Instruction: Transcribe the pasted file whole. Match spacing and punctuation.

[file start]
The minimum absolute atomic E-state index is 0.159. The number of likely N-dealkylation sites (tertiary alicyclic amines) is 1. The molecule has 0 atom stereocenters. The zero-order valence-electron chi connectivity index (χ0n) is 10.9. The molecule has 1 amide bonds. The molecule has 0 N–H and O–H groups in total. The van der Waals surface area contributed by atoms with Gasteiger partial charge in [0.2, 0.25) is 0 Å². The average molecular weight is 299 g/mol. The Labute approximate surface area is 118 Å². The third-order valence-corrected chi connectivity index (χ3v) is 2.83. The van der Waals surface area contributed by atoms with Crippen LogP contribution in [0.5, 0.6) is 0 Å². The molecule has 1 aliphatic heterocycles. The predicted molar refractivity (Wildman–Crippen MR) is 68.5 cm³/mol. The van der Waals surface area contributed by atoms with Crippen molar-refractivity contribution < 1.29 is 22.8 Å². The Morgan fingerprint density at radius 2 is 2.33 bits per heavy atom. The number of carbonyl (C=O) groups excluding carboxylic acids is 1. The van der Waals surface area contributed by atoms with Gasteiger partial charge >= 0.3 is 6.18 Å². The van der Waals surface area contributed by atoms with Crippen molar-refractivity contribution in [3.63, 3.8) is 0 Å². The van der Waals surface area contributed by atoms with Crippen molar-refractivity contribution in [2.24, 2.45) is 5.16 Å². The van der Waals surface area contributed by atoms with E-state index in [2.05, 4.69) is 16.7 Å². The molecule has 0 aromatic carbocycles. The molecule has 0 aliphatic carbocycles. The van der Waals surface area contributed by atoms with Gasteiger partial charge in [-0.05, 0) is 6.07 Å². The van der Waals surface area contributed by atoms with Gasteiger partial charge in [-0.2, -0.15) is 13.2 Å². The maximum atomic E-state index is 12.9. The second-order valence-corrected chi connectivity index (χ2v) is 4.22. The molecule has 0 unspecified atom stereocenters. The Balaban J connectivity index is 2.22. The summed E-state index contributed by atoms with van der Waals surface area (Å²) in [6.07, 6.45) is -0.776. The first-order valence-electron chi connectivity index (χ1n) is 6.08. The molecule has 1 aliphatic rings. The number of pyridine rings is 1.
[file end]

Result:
The minimum absolute atomic E-state index is 0.159. The number of likely N-dealkylation sites (tertiary alicyclic amines) is 1. The molecule has 0 atom stereocenters. The zero-order valence-electron chi connectivity index (χ0n) is 10.9. The molecule has 1 amide bonds. The molecule has 0 N–H and O–H groups in total. The van der Waals surface area contributed by atoms with Gasteiger partial charge in [0.2, 0.25) is 0 Å². The average molecular weight is 299 g/mol. The Labute approximate surface area is 118 Å². The third-order valence-corrected chi connectivity index (χ3v) is 2.83. The van der Waals surface area contributed by atoms with Crippen LogP contribution in [0.5, 0.6) is 0 Å². The molecule has 1 aliphatic heterocycles. The predicted molar refractivity (Wildman–Crippen MR) is 68.5 cm³/mol. The van der Waals surface area contributed by atoms with Crippen molar-refractivity contribution < 1.29 is 22.8 Å². The Morgan fingerprint density at radius 2 is 2.33 bits per heavy atom. The number of carbonyl (C=O) groups excluding carboxylic acids is 1. The van der Waals surface area contributed by atoms with Gasteiger partial charge >= 0.3 is 6.18 Å². The van der Waals surface area contributed by atoms with Crippen molar-refractivity contribution in [3.63, 3.8) is 0 Å². The van der Waals surface area contributed by atoms with Crippen molar-refractivity contribution in [2.24, 2.45) is 5.16 Å². The van der Waals surface area contributed by atoms with E-state index in [2.05, 4.69) is 16.7 Å². The molecule has 0 aromatic carbocycles. The molecule has 0 aliphatic carbocycles. The van der Waals surface area contributed by atoms with Gasteiger partial charge in [-0.05, 0) is 6.07 Å². The van der Waals surface area contributed by atoms with Gasteiger partial charge in [-0.2, -0.15) is 13.2 Å². The maximum atomic E-state index is 12.9. The second-order valence-corrected chi connectivity index (χ2v) is 4.22. The molecule has 0 unspecified atom stereocenters. The Balaban J connectivity index is 2.22. The summed E-state index contributed by atoms with van der Waals surface area (Å²) in [6.07, 6.45) is -0.776. The first-order valence-electron chi connectivity index (χ1n) is 6.08. The molecule has 1 aliphatic rings. The number of pyridine rings is 1.